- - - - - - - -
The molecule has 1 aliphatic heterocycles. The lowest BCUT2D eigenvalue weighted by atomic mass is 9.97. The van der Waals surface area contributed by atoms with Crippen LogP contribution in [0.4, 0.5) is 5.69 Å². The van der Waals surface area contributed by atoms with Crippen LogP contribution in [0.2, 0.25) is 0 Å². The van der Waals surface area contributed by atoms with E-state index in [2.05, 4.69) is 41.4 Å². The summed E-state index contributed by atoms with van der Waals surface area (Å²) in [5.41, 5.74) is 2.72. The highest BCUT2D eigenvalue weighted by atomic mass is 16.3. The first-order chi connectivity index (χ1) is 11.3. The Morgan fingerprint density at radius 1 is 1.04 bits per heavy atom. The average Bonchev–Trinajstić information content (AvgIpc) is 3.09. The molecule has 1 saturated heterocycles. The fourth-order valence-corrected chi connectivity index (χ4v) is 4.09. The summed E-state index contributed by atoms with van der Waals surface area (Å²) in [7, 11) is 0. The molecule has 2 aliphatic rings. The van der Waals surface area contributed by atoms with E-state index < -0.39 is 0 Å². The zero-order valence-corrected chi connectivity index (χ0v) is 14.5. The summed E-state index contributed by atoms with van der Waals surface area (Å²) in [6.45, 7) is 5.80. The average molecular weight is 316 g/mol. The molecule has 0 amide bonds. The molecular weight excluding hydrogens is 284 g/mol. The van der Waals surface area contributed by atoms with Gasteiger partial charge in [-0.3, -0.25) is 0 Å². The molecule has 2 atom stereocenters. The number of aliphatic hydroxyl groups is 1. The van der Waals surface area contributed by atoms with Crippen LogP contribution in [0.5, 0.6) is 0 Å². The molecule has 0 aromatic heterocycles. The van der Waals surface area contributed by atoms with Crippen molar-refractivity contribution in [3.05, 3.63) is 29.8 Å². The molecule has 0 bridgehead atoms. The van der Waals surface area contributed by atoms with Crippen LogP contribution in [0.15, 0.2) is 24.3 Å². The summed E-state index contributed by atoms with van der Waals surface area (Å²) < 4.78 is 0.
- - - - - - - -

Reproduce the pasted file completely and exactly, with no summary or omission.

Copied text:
The molecule has 1 aliphatic heterocycles. The lowest BCUT2D eigenvalue weighted by atomic mass is 9.97. The van der Waals surface area contributed by atoms with Crippen LogP contribution in [0.4, 0.5) is 5.69 Å². The van der Waals surface area contributed by atoms with Crippen LogP contribution in [0.2, 0.25) is 0 Å². The van der Waals surface area contributed by atoms with E-state index in [2.05, 4.69) is 41.4 Å². The summed E-state index contributed by atoms with van der Waals surface area (Å²) in [5.41, 5.74) is 2.72. The highest BCUT2D eigenvalue weighted by atomic mass is 16.3. The first-order chi connectivity index (χ1) is 11.3. The Morgan fingerprint density at radius 1 is 1.04 bits per heavy atom. The average Bonchev–Trinajstić information content (AvgIpc) is 3.09. The molecule has 1 saturated heterocycles. The fourth-order valence-corrected chi connectivity index (χ4v) is 4.09. The summed E-state index contributed by atoms with van der Waals surface area (Å²) in [7, 11) is 0. The molecule has 2 aliphatic rings. The van der Waals surface area contributed by atoms with E-state index < -0.39 is 0 Å². The zero-order valence-corrected chi connectivity index (χ0v) is 14.5. The summed E-state index contributed by atoms with van der Waals surface area (Å²) in [6.45, 7) is 5.80. The average molecular weight is 316 g/mol. The molecule has 0 amide bonds. The molecular weight excluding hydrogens is 284 g/mol. The van der Waals surface area contributed by atoms with Gasteiger partial charge in [-0.3, -0.25) is 0 Å². The molecule has 2 atom stereocenters. The number of aliphatic hydroxyl groups is 1. The van der Waals surface area contributed by atoms with Crippen LogP contribution in [0.5, 0.6) is 0 Å². The molecule has 0 aromatic heterocycles. The van der Waals surface area contributed by atoms with Crippen molar-refractivity contribution in [3.05, 3.63) is 29.8 Å². The molecule has 0 bridgehead atoms. The van der Waals surface area contributed by atoms with Crippen LogP contribution in [0.15, 0.2) is 24.3 Å². The summed E-state index contributed by atoms with van der Waals surface area (Å²) < 4.78 is 0.